- Allow the child to leave with a probation program that doesn’t let them return to court unless they
- Decide to hold the minor until a judge reviews the case
There are four hearings involved in a juvenile court that a minor may attend. These are:
- Detention hearing. In this proceeding, the court determines if the minor should be sent home or held in the juvenile hall awaiting adjudication.
- Transfer or fitness hearing. The proceeding happens to determine if the minor’s case’s adjudication will occur on the juvenile delinquency court or adult court. However, in most cases, these proceedings never happen because the hearing usually occurs in juvenile delinquency courts.
- Adjudication hearing. This is the trial hearing where the prosecutor and the judge are present but not the jury.
- Disposition hearing. In this proceeding, the judge gives the decision. If the court sustains the minor’s petition, the minor will end up with a sentence.
The juvenile delinquency court procedure is a complex one and requires that you retain a criminal defense attorney’s services in every stage of the hearing.
Sentencing the Minor
If the petition against your child is sustained, the judge will begin crafting sentences. The severity of the sentence imposed depends on the delinquent act’s nature, past juvenile record, and other considerations.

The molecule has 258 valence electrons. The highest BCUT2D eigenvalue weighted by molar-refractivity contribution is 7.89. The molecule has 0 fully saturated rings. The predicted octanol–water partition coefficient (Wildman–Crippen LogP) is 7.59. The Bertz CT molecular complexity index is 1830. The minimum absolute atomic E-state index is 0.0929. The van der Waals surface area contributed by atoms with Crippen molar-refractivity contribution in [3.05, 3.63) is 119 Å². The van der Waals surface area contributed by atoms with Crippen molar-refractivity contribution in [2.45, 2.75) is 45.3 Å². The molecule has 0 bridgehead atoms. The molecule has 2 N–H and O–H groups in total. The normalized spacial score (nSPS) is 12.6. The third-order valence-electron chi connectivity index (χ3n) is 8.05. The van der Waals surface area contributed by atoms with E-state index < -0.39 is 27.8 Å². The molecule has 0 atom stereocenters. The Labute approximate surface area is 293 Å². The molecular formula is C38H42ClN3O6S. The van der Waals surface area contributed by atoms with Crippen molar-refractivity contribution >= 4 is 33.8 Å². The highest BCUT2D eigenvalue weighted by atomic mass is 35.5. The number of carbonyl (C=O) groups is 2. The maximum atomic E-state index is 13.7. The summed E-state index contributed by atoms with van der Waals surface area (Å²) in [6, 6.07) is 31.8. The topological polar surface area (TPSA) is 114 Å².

Judges have multiple choices when it comes to imposing sentences. The reason being, the core objective of the court system is to rehabilitate. They will try to find the most reasonable disposition in pursuit of the court’s rehabilitation goal. In the best-case scenario, the minor will be sent home on probation.
The various forms of dispositions in a juvenile delinquency court include:
Informal Probation Under WIC 654 and WIC 725
If your child engaged in a non-violent offense like trespassing or vandalism without a prior offense, they would be subject to informal probation and diversion programs as per WIC 64 and WIC 725.
Informal probation under WIC 654 is a no-wardship diversion program under the juvenile probation office. In this program, the petition is not reported in the court, or the probation department doesn’t seek the juvenile court’s intervention. The prosecutor never files a petition for voluntary probation because of the low-level of the delinquency act.
The probation officer then develops a six-month probation period that ensures the minor is within or will be soon within the court’s jurisdiction. During this period, the minor undergoes counseling and education. Further, they must meet all the probation; otherwise, the diversion program will be counseled and a formal petition filed by the prosecutor in a juvenile court.
On the other end, in informal probation under WIC 725, the prosecutor files a court petition. Still, it’s put on hold until the minor completes the six months’ probation period under the juvenile probation department. The petition is put on hold to give the child a second chance. However, if the minor violates probation terms, they must admit to committing a delinquent act.
Take note that under WIC 725(a) (six months deferred entry judgment), the youth agrees to the misdemeanor violation, but the judge imposes six months of probation. During this period, the minor is not a court ward unless they violate the terms and conditions of probation.
WIC 725(b) defines wardship probation. Under the section, the court declares the minor a ward of the court and retains responsibility for the minor. The probation period is six months, with terms and conditions to follow.
Some of the terms and conditions of the informal probation are:
- Observing a curfew
- Attending school